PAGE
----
Friday, January 28, 2005

Re: The Continuing Acts of the Apostles?

Note: Please open the original post (in a new tab, if you've got 'em)0 here. I promise you it's worth the read, and, as this post started out as just a comment on that blog, I'm assuming you've read that post.

Thank you, Sazzly, for calling my attention to the article.

First of all, I’m not charismatic, but I also don’t think I’m a cessationists. I do believe that in Heb 6:5, “the powers of the age to come” refers to spectacular miraculous signs performed at the establishment of the Church in order to show that it was a work of God. I do not believe such signs have “ceased1,” though they occur more often on the frontiers of the gospel, where there is no pre-existing testimony of the Church. Those powers are not of this “age,” but are of one to come, i.e., Christ’s physical reign on the earth, where disease, hunger, poverty, [insert your favorite effect of sin here], etc. will be done away with. That said, the Christian walk is rife with daily miracles and works of the spirit.

Second, I will first (er--wait... Bah! Whatever...) address a couple of the other comments:

Anonymous #1: Peter’s The Kingdom's “keys” were not given to any of the other apostles (note the use of the singular “thee” in less-modern (but more precise) translations, even though the other disciples are present), and so this discussion is not of apostleship, but rather, authority that pertains to (as we see in the exercise of this authority in the book of Acts) opening the door of the gospel to new groups of people. The Reformation's rejection of popery2 was a rejection of the idea that this was transferable to a successor, and its motto “Sola Scriptura” would indicate that the Word of God, not the teachings of men, even though taught in His name, is the standard by which we measure everything else (“for thou hast magnified thy word above all thy name” –Ps 138:2).

Windblown3: I think your reduction of cessationism to simple deism is rather harsh, and not at all true. The purpose of the gifts is “for the perfecting of the saints; with a view to the work of the ministry, with a view to the edifying of the body of Christ; until we all arrive at the unity of the faith and of the knowledge of the Son of God, at the full-grown man, at the measure of the stature of the fulness of the Christ.” (Eph 4:12-13) Most Christians who you lump into the category of “cessationalists” simply object to the Spirit-on-demand, spectacular showyness, emotion-driven worship (rather than vice-versa), contra-scriptural revelations, etc. that seem to characterize charismatics.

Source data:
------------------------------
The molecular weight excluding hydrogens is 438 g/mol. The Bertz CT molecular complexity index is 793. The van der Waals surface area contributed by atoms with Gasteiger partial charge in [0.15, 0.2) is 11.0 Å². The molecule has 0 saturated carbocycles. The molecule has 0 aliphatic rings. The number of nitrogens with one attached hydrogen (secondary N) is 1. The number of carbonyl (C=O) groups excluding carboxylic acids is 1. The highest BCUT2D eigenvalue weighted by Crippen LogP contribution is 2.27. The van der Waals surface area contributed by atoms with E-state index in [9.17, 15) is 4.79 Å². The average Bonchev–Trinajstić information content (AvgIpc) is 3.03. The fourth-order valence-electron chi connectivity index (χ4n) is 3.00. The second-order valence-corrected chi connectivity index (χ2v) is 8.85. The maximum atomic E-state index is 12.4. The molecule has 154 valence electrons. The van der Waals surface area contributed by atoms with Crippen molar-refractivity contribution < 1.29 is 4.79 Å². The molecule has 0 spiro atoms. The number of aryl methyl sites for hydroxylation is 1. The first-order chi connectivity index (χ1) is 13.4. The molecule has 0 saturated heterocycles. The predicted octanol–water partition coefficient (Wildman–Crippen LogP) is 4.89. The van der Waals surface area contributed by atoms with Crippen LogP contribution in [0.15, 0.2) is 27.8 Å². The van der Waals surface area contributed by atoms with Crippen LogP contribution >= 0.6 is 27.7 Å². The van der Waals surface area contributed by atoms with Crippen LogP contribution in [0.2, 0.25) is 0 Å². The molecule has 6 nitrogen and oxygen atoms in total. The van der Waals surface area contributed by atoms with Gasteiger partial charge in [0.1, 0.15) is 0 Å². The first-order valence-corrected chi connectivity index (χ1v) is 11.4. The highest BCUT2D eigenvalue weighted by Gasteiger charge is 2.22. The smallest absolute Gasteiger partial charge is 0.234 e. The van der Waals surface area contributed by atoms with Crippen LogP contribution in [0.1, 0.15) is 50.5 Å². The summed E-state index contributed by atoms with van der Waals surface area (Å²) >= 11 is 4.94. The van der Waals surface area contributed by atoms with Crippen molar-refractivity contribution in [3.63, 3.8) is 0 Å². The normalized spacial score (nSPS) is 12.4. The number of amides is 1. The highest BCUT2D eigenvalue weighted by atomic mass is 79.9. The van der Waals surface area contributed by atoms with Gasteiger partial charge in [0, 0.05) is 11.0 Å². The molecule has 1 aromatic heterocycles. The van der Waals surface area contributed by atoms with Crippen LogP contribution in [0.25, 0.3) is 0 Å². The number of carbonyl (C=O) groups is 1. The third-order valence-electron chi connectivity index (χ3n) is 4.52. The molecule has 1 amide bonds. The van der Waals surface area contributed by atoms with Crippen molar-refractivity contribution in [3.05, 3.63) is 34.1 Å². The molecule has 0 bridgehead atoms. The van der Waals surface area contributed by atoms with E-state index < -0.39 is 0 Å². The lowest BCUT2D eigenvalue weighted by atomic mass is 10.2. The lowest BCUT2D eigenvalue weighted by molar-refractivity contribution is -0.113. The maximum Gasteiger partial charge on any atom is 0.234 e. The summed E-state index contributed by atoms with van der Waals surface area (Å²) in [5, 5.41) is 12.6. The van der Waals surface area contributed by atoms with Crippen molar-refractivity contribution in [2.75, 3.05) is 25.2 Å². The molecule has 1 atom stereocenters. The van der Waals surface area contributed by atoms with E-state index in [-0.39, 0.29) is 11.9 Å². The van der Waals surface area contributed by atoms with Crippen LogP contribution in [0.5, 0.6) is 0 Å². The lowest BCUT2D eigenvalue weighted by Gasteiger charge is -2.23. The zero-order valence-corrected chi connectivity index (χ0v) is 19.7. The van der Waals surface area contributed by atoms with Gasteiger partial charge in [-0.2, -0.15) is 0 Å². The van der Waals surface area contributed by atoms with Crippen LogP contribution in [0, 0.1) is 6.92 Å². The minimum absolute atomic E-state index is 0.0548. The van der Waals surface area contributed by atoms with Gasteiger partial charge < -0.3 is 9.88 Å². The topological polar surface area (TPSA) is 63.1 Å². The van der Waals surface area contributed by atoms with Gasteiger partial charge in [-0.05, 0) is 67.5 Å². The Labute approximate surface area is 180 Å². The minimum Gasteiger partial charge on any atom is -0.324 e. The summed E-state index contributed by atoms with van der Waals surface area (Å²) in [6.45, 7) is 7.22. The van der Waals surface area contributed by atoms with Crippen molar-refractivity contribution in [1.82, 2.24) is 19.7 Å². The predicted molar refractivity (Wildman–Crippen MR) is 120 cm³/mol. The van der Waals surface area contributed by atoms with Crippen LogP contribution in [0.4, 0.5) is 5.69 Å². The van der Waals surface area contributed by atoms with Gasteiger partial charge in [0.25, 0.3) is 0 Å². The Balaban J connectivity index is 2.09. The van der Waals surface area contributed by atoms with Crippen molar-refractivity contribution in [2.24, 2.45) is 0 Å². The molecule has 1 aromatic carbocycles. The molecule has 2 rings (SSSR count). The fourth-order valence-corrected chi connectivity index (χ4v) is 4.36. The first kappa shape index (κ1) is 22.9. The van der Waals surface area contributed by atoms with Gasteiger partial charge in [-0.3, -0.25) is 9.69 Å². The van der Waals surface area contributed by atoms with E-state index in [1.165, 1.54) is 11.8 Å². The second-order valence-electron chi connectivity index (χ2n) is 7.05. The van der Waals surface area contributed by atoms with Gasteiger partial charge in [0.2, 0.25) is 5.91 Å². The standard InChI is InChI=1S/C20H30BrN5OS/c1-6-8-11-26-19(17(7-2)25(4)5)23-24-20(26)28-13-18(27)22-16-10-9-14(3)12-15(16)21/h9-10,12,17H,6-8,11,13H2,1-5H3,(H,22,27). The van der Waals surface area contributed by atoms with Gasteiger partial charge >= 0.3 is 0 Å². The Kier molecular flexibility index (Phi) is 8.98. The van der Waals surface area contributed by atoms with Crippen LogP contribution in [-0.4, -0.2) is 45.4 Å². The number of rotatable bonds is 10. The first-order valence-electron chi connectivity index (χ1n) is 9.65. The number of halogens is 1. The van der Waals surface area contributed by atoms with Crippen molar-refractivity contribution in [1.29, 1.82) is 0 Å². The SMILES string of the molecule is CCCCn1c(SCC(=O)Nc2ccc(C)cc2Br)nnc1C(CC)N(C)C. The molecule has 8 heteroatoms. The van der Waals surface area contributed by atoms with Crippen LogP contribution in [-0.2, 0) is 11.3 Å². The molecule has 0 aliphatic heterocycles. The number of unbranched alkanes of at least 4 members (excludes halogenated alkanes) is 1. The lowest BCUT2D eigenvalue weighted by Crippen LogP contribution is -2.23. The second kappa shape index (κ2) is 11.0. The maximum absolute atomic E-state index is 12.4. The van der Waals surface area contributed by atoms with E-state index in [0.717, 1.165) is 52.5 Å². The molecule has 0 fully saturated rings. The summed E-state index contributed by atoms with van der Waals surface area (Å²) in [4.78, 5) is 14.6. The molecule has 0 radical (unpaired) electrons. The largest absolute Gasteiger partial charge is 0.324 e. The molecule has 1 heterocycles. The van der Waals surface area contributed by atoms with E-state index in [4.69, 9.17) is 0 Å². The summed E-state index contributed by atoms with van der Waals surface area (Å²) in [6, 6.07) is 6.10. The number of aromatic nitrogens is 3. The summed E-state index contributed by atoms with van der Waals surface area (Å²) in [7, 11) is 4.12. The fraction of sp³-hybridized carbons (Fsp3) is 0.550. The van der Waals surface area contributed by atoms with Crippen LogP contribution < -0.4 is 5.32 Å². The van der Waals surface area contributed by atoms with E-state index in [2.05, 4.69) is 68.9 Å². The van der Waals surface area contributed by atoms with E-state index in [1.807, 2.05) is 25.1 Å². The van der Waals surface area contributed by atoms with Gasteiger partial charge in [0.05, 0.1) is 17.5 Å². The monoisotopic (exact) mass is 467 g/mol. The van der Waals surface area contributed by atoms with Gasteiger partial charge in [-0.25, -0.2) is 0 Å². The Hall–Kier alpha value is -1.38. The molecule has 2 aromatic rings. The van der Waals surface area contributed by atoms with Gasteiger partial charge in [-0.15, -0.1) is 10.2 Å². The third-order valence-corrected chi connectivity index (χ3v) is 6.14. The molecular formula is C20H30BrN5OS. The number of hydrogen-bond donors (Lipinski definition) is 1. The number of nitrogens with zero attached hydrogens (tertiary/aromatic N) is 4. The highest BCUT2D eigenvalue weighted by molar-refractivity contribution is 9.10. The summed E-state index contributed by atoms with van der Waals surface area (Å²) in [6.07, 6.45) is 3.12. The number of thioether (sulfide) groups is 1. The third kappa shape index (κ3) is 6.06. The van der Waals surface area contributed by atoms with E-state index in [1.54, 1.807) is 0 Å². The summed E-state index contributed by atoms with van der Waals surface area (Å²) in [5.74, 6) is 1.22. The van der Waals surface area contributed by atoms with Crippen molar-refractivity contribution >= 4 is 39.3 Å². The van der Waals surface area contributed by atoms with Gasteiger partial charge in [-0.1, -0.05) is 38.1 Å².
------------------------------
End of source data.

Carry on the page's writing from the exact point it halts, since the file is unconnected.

Finally... *Ahem*

What is the purpose of this discussion? What I mean is, suppose we had a fool-proof Boolean test that could be applied to a person to answer the question, “is this person an apostle?” What then? Until we define ‘apostle,’ or more specifically, the roles of an apostle, I don’t believe we’ll get very far in terms of identifying who is and who isn’t, and whether or not they're still around.

“Apostle” just means “one who is sent” in Greek. To my knowledge it is not uniquely Christian, however, it seems to have special meaning(s) within the context of Christianity. The most obvious is that there is a special twelve-member group of apostles, which was already discussed in the original post, seems to be the same group mentioned in Rev 21:14, and Mat 19:28. Judas was replaced not because he died, but because he betrayed Jesus (Acts 1:16-20), so the notion that at any point in history there are or should be exactly twelve living apostles belonging to this group is false.

Beyond the twelve, there are also others who are called ‘apostles’ by Scripture and who are indeed sent by God. But is that it? Or is there another dimension to those (or perhaps some of those) who are called apostles in scripture?